"Ultra-hot Jupiter" exoplanet where iron turns to gas discovered
The first results from ESA's Characterising Exoplanet Satellite (Cheops) exoplanet mission has revealed one of the hottest and most extreme planets orbiting another star. Located 322 light years away in the constellation of Libra, WASP-189 b is an ultra-hot Jupiter with a temperature so high that iron boils into a gas.
According to NASA, over 4,000 exoplanets have been discovered and confirmed, with many thousands more candidates awaiting confirmation. This has not only altered many of our ideas about the number of planetary systems in our galaxy, but also demonstrated that there are many very strange exoplanets out there.
A case in point is Wasp-189 b, which was observed by Cheops when it began operations in January 2020. It used two methods to learn more about the planet's characteristics. The first, and most common tool used in exoplanet hunting and study, involved looking at how the light curve of a star dipped as the planet passed in front of it. To this, Cheops added analyzing the change in the light curve as the planet moved behind the star.
The combination of these two methods allowed scientists to deduce the size, shape, and orbital characteristics of Wasp-189 b. It turns out that the planet is 1.6 times the size of Jupiter and is 20 times closer to its star, which it orbits once every 2.7 days, than the Earth is to the Sun. The star, in turn, is a very young, very hot one that glows blue, is only 730 million years old, is 2.4 times wider than the Sun, and spins so fast that it is flattened at the poles.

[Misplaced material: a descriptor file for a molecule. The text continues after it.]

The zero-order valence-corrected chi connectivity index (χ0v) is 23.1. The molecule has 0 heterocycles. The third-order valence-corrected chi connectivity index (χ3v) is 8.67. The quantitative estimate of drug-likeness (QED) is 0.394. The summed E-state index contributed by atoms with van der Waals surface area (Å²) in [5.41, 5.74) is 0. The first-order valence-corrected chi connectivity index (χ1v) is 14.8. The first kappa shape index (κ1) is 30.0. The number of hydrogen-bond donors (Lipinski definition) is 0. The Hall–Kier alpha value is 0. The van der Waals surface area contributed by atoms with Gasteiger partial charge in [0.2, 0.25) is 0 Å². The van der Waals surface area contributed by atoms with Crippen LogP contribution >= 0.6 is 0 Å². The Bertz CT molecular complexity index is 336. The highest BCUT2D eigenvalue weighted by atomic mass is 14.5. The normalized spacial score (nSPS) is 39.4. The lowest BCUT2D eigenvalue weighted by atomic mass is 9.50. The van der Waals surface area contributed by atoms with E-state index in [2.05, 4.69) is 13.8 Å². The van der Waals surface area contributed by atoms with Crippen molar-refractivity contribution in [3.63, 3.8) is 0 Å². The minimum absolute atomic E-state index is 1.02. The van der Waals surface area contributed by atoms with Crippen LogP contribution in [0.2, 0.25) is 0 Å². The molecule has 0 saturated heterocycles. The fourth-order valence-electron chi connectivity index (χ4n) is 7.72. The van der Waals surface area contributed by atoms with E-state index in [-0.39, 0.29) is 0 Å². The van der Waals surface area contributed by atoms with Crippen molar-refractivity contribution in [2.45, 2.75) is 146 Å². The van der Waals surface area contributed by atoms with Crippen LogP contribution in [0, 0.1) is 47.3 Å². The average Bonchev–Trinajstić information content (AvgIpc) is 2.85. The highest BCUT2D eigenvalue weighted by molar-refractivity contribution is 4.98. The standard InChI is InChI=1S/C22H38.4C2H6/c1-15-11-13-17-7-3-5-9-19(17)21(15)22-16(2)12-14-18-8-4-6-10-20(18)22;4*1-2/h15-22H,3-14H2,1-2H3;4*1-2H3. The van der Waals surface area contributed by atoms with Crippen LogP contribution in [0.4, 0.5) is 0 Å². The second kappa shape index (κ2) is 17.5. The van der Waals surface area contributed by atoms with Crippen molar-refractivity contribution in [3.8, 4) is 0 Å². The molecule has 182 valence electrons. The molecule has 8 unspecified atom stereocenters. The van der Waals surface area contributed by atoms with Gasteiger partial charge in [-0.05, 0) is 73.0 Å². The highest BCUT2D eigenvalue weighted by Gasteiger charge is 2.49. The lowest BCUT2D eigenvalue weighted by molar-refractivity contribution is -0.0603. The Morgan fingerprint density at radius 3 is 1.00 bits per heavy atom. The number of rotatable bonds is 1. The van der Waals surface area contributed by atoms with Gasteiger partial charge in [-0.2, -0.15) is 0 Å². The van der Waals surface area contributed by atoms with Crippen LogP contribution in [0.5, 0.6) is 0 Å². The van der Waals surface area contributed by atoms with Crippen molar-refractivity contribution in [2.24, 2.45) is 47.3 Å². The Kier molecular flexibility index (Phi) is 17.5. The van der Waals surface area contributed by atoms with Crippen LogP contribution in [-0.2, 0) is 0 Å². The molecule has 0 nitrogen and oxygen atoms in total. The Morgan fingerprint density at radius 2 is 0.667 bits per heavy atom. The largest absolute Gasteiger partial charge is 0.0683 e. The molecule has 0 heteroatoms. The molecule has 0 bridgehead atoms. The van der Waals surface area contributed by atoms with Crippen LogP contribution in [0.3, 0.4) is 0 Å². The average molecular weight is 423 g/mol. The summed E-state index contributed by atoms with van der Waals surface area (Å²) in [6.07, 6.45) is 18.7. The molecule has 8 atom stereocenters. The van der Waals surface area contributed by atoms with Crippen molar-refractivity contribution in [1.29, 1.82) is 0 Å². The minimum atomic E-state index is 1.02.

The star is also 2,200 °C (3,960 °F) hotter than the Sun and the planet Wasp-189 b has a temperature of 3,200 °C (5,790 °F). By comparison, the boiling point of iron is 2,862 °C (5.184 °F), which means that metals like iron melt and become gas on the planet.
In addition to its high temperature, Wasp-189 b is also unusual in that it isn't orbiting close to its star's equator. Instead, it is at an angle that reaches almost to the poles. This suggests that the planet's orbit was altered by a close encounter with another planet or star, much in the same way that Jupiter influences the orbits of various bodies in the solar system.
"Cheops has a unique ‘follow-up’ role to play in studying such exoplanets," says Kate Isaak, Cheops project scientist at ESA. "It will search for transits of planets that have been discovered from the ground, and, where possible, will more precisely measure the sizes of planets already known to transit their host stars. By tracking exoplanets on their orbits with Cheops, we can make a first-step characterization of their atmospheres and determine the presence and properties of any clouds present."
The research was published in Astronomy & Astrophysics.